If you have a case worth $10,000 or less, this info will be worth your while
If you have a smaller injury, worth $10,000 or less, then ORS 20.080 is for you. Here’s how it works.
- You write a letter asking for $10,000, and giving them a 30-day deadline. (Be aware, however, that you must comply with all the statutory requirements, like providing ALL your medical records)
- Within 30 days of their receipt of your letter, the other side has to make an offer.
- Then one of three things happens:
- They agree to pay you $10,000. You take it, and you’re done.
- They offer you a lower amount. For example, $1,000.
- They don’t respond in time. This counts as an offer of $0.00.
- If they offer you a lower amount, like $1,000, you can take the money if you like, and be done with it. OR
- If they offer you a lower amount, like $1,000, you can refuse the money, get an attorney, and take them to arbitration. (Note: Arbitration is like a trial, except it’s much less formal. It happens in an office instead of the courthouse.)
- If you beat their original offer (i.e. you get a higher offer at arbitration), they have to pay all your attorney fees.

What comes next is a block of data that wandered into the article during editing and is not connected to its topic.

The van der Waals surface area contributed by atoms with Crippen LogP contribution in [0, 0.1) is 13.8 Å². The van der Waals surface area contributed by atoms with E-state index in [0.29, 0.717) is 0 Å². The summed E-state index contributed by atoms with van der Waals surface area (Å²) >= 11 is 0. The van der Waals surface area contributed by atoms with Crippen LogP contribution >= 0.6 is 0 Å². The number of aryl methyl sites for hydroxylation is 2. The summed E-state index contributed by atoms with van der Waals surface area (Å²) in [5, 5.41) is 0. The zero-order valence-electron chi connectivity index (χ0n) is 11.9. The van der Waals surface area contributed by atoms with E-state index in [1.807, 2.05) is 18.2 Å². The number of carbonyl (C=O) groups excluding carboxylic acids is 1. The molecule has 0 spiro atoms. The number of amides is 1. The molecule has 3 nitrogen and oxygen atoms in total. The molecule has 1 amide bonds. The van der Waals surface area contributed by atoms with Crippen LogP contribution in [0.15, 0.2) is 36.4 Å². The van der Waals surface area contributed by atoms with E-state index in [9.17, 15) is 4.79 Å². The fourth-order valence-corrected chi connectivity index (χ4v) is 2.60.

Now, why would you care if they have to pay your attorney fees?
- First, that means you don’t have to pay those fees, so you get to keep every penny of the money that is awarded to you.
- Second, the threat of having to pay attorney fees often makes the insurance company pay what you asked quickly, before you have to even hire a lawyer.
- And third, it allows you to have a lawyer for free.
If you have a smaller case, you should download our free White Paper that shows you how to write the ORS 20.080 letter. Call if you have any questions. And if they don’t answer within 30 days from when they receive your letter, give us or another lawyer a call!
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